A study on audience perception of fact and fiction in documentary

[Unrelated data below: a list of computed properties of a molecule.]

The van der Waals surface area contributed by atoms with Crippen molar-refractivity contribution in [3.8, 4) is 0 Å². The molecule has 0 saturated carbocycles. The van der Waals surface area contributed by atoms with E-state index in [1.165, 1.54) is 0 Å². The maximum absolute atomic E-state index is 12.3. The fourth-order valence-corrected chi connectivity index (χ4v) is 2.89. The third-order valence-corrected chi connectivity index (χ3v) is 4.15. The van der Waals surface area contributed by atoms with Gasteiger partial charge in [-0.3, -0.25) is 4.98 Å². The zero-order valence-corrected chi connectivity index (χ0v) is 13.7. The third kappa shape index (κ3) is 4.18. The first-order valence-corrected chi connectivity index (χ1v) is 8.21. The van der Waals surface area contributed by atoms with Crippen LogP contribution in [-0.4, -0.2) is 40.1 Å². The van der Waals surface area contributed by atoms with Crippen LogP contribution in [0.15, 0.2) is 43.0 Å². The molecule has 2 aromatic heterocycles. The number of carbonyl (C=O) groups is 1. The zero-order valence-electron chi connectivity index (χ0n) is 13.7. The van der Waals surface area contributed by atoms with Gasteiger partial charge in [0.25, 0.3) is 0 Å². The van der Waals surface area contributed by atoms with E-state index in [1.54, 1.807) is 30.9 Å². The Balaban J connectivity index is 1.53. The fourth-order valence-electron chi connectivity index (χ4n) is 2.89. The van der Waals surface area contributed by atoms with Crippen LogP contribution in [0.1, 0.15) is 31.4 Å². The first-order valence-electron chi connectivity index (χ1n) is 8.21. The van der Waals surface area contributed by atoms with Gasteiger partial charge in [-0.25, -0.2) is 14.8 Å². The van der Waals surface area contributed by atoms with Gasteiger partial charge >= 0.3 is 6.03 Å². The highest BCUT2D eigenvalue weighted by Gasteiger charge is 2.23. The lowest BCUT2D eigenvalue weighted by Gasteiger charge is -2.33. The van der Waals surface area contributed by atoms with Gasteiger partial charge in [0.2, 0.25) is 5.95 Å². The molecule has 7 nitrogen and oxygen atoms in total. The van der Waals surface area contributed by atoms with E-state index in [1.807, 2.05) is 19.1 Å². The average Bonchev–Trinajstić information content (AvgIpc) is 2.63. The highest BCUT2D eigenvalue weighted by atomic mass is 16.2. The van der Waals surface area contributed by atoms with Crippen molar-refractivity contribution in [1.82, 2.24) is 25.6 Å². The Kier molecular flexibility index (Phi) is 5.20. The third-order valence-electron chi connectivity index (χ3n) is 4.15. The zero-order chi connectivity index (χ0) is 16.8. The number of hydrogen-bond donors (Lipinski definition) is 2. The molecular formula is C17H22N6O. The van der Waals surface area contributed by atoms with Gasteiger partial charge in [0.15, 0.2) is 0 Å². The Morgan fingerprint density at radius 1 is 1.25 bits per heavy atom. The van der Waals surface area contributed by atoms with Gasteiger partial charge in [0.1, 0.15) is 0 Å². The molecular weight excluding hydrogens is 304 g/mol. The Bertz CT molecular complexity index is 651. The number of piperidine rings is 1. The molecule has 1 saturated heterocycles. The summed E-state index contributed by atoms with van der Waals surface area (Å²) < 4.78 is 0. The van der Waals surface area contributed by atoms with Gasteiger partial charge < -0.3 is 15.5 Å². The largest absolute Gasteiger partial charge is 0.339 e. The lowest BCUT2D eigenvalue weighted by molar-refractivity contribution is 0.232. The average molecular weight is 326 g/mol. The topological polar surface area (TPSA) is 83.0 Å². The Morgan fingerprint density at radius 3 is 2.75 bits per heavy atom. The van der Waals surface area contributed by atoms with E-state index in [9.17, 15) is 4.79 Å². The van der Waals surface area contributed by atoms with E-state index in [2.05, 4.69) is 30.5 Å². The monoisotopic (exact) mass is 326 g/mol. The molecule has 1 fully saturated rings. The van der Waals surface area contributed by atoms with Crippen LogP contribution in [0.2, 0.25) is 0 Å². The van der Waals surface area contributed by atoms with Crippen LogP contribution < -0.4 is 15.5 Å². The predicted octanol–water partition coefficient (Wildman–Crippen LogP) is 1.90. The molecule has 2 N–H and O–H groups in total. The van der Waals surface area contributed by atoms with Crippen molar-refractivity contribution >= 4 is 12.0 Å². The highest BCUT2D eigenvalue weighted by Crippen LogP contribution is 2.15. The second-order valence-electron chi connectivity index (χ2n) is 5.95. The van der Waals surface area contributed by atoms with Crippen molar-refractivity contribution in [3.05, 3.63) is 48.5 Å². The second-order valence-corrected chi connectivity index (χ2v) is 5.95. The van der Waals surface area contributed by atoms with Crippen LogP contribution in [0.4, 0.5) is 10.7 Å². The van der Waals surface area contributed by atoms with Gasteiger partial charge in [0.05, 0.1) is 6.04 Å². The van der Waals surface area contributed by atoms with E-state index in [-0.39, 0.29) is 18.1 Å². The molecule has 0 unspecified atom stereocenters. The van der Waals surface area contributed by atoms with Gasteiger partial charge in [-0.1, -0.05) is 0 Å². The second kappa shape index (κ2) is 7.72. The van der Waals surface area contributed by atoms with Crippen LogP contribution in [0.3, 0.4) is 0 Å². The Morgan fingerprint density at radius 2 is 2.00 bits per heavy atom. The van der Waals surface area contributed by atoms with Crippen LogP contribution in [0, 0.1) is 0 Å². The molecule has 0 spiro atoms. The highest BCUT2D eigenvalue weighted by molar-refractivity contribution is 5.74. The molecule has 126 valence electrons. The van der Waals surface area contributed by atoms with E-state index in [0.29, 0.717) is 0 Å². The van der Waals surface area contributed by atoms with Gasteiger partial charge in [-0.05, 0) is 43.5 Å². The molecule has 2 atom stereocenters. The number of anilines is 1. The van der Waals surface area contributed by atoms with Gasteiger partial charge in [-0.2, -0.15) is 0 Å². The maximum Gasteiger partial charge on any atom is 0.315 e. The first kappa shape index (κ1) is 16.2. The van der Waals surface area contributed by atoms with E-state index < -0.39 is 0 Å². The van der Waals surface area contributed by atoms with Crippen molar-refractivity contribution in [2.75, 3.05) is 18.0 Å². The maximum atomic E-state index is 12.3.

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This study addresses the disconnect between how a documentary consumer goes into a film thinking they are skeptical of the information; when they tend to have a crewed understanding of filmmaking and media literacy. An explanatory, experimental qualitative design was used. This involved collecting qualitative data through the use of focus groups and then expanding upon those data with in-depth interviews. In the first qualitative phase of the study, data was collected from volunteer participants from three different cities in Missouri. Three focus groups where conducted to recognize the volunteers' understanding of the distinctions between fact and fiction in documentary and to assess whether that relates to further word-of-mouth misinformation. The second qualitative phase was conducted as follow up to the focus groups. In this study, the researcher looked at how members of the first data study consume documentaries. She did this through one-on-one in-depth semi-structured interviews with two participants from each of the focus groups. The researcher then conducted a textual analysis of the transcribed material that came from the qualitative data collected in both the focus groups and the interviews. Ultimately addressing the question: how do audience members understand the difference between fact and fiction in documentary?
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